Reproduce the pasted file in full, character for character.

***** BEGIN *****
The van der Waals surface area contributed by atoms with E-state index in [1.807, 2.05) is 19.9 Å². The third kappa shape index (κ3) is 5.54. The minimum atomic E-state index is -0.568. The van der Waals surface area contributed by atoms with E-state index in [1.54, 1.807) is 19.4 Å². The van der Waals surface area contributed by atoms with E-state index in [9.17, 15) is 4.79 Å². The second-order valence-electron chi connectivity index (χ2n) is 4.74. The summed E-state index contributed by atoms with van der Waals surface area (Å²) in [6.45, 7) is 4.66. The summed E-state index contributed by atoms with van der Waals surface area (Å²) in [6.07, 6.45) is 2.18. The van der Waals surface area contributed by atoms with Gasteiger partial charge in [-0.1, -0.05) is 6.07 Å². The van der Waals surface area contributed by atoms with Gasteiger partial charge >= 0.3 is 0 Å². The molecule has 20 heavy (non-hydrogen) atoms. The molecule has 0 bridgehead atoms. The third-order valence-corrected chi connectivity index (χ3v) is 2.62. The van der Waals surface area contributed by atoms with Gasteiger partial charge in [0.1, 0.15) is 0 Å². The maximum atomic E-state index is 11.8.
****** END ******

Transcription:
The van der Waals surface area contributed by atoms with E-state index in [1.807, 2.05) is 19.9 Å². The third kappa shape index (κ3) is 5.54. The minimum atomic E-state index is -0.568. The van der Waals surface area contributed by atoms with E-state index in [1.54, 1.807) is 19.4 Å². The van der Waals surface area contributed by atoms with E-state index in [9.17, 15) is 4.79 Å². The second-order valence-electron chi connectivity index (χ2n) is 4.74. The summed E-state index contributed by atoms with van der Waals surface area (Å²) in [6.45, 7) is 4.66. The summed E-state index contributed by atoms with van der Waals surface area (Å²) in [6.07, 6.45) is 2.18. The van der Waals surface area contributed by atoms with Gasteiger partial charge in [-0.1, -0.05) is 6.07 Å². The van der Waals surface area contributed by atoms with Gasteiger partial charge >= 0.3 is 0 Å². The molecule has 20 heavy (non-hydrogen) atoms. The molecule has 0 bridgehead atoms. The third-order valence-corrected chi connectivity index (χ3v) is 2.62. The van der Waals surface area contributed by atoms with Gasteiger partial charge in [0.1, 0.15) is 0 Å². The maximum atomic E-state index is 11.8.